And there you have it! We hope this helps you improve your stream quality and reach your goals. Leave us a comment if this worked for you or if you’d like us to update the guide with other info. Happy streaming!


If you want to mess around with all settings, here are our in-depth recommendations.

Streaming Settings

  • Output Mode: Advanced. This gives you access to all the settings. Let’s start!
  • Encoder: Select NVIDIA NVENC H.264 (new).
  • Enforce Streaming Service Encoder Settings: Leave this checked, this will ensure that if you enter a wrong value by mistake it gets corrected.
  • Rate Control: Select CBR. This determines the rate at which frames are going to be encoded.
  • Bitrate: Enter the bitrate appropriate for your Upload Speed, as we discussed in the previous section. Keep in mind that some platforms have a maximum bitrate (i.e. for Twitch it’s currently 6000 Kbps).
  • Keyframe Interval: Set to 2. Streaming platforms may limit what you can select here, and most require a setting of 2.
  • Preset: Select Max Quality. This determines how much load we put on the encoder to get more quality. NvEnc is incredibly efficient, so most users can select the maximum setting. If you get encoder overload issues, change this back to Quality. Max Quality and Quality differ in that Max Quality uses 2-pass encoding.
  • Profile: Set to High. Profile determines a group of settings in the H.264 Codec. It doesn’t impact performance and gives access to a set of features that are key to streaming, so this should always be set to High.
  • Look-ahead: Unchecked for most content, checked for low motion games. This allows the encoder to dynamically select the number of B-Frames, between 0 and the number of B-Frames you specify. B-frames are great because they increase image quality, but they consume a lot of your available bitrate, so they reduce quality on high motion content. Look-ahead enables the best of both worlds, but struggles with high motion content as it needs to change too often. This feature is CUDA accelerated; toggle this off if your GPU utilization is high to ensure a smooth stream.
  • Psycho Visual Tuning: Checked. This enables the Rate Distortion Optimization in the encoder, which greatly optimizes the way you use bitrate, improving image quality on movement.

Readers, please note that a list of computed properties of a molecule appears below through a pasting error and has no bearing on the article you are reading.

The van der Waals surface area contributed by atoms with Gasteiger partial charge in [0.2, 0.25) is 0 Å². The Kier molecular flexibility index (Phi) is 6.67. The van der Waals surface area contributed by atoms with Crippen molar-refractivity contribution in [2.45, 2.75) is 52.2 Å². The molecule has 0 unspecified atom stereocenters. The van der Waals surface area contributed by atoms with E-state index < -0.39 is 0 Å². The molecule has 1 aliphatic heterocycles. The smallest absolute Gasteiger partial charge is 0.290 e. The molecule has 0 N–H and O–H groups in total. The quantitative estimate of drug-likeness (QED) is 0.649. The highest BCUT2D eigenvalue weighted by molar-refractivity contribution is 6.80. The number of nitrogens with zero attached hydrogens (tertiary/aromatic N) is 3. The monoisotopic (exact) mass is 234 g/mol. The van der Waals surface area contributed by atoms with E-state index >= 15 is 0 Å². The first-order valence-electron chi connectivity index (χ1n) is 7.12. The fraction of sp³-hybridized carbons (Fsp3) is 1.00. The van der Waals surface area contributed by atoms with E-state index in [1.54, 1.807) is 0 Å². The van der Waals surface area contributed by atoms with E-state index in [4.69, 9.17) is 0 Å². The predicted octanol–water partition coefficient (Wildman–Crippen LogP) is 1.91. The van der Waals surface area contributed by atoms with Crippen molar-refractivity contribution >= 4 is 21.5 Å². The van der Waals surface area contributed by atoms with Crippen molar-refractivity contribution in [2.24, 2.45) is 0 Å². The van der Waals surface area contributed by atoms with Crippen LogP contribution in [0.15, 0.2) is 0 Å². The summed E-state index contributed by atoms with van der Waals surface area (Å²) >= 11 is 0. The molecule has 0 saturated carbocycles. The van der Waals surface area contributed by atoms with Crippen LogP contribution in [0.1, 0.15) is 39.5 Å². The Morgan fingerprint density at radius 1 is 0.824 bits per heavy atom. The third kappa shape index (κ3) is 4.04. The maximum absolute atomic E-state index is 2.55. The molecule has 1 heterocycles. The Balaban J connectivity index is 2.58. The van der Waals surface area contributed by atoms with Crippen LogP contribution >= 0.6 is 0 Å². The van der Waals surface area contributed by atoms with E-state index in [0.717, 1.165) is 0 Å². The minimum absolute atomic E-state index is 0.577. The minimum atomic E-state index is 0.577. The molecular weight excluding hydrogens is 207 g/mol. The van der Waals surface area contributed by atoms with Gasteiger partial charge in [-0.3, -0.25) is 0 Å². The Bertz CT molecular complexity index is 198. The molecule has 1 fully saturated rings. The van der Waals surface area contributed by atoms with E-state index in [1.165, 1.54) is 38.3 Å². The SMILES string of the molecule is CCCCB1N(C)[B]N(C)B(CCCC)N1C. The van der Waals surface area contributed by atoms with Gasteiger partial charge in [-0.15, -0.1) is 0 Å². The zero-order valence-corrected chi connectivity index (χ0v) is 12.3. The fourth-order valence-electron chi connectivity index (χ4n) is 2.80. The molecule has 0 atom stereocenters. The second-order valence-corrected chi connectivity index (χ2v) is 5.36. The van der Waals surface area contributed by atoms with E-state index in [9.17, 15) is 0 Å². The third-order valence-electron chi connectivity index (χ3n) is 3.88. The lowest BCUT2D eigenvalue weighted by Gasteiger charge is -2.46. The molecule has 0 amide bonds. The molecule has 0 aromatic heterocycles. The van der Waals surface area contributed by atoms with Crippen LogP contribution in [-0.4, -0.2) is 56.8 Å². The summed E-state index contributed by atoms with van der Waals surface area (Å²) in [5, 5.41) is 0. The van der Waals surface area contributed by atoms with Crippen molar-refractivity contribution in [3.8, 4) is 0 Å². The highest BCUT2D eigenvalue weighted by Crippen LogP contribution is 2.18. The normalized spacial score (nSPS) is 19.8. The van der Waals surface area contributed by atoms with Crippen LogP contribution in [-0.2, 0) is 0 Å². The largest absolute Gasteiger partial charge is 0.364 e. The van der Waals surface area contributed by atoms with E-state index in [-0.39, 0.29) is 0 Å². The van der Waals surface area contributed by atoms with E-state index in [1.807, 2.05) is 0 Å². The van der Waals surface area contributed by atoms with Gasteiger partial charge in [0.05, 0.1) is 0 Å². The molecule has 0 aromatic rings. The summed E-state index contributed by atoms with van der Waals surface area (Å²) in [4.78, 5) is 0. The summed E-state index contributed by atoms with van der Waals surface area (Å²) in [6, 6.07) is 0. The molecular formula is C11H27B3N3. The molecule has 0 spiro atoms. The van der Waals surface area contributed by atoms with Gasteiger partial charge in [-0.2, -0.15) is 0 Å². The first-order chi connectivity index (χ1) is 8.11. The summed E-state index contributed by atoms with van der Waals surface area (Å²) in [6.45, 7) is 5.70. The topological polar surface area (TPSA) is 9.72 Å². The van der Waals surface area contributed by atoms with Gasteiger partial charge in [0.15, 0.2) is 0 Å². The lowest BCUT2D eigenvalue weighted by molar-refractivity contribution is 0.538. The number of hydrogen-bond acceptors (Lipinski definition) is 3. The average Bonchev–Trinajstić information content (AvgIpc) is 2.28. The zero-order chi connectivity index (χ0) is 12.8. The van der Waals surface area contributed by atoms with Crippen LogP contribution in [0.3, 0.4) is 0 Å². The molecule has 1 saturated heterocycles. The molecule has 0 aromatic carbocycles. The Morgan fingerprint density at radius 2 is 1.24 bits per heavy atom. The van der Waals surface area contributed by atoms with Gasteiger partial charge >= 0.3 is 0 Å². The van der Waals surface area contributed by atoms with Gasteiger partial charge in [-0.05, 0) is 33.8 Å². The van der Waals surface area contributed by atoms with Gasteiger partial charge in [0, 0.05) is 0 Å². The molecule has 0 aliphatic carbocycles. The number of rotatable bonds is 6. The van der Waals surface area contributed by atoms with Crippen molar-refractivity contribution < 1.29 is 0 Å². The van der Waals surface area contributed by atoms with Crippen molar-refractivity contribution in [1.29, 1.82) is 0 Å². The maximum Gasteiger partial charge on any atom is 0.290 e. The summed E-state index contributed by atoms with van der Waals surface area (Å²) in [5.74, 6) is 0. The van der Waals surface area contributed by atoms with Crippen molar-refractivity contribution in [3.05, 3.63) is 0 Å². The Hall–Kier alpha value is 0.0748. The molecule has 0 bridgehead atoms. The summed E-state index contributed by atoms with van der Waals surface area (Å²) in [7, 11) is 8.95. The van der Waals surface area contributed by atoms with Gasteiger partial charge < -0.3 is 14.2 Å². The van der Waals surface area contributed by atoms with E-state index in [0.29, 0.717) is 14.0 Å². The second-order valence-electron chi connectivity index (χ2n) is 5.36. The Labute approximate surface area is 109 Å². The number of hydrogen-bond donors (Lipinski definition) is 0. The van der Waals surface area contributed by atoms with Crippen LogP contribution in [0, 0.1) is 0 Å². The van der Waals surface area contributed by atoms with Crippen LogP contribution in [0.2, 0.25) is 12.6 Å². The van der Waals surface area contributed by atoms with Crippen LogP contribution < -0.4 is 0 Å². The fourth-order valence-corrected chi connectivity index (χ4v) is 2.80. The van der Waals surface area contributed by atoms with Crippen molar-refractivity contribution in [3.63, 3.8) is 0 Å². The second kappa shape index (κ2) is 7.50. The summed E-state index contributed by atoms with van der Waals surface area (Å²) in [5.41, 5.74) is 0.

• GPU: 0. If you have 2 GPUs in your system, you can select which one is used to encode. This is not recommended, as NvEnc is already very efficient and the little gain you can get from using a second card is lost by having to copy the frame to the second GPU.
  • Max B-Frames: Set to 2. For low motion content (i.e. adventure games such as Tomb Raider) you can increase this to 4. B-Frames increase image quality but consume bitrate, which decrease image quality on movement. If you see pixelation or artifacting on your stream you may want to reduce this.

Recording Settings

  • Type: Standard.
  • Recording Path: This is the directory where the videos will be saved. Make sure the hard drive you select has enough space!
  • Recording Format: FLV; or MKV if you use multiple audio tracks.
  • Audio Track: Leave it at 1 for default; you can add more audio tracks if you are using more sources.
  • Encoder: NVIDIA NVENC H.264 (new).
  • Rate Control: We recommend CQ, although VBR with high bitrates will also produce good results but with larger file sizes.

    • CQ Level (CQ): 15 for CQ (or less if you want higher quality).
    • Bitrate and Max Bitrate (VBR): 40,000 Bitrate; 60,000 Max bitrate. You can increase these to 100,000 and 200,000 (respectively) for higher quality.
  • Keyframe Interval: 0 or 2.
  • Preset: Select Max Quality. If you get encoder overload issues, change this back to Quality.
  • Profile: Set to High.
  • Look-ahead: Checked.
  • Psycho Visual Tuning: Checked.
  • GPU: 0. If you have 2 GPUs in your system, you can select which one is used to encode.
  • Max B-Frames: Set to 2. For low motion content (i.e. adventure games like Assassin’s Creed) you can increase this to 4.


NvEnc is NVIDIA’s encoder. It’s a physical section of our GPUs that is dedicated to encoding only. This means that your GPU can operate normally regardless of whether you use this region to stream or record. Other encoders, such as x264, use your CPU to encode, which takes resources away from other programs such as your game. That’s why using NvEnc allows you to play games at a higher framerate and avoid stuttering, giving you and your viewers a better experience.


In the last two GPU generations we have made great improvements to NvEnc, helping deliver best-in-class output quality. NvEnc in the GTX 10-series GPUs provides superior quality than x264 Very Fast, the most commonly used x264 preset. And in the new RTX 20-series, NvEnc performs better than x264 Fast and on par with x264 Medium, a preset that requires an expensive dual PC setup.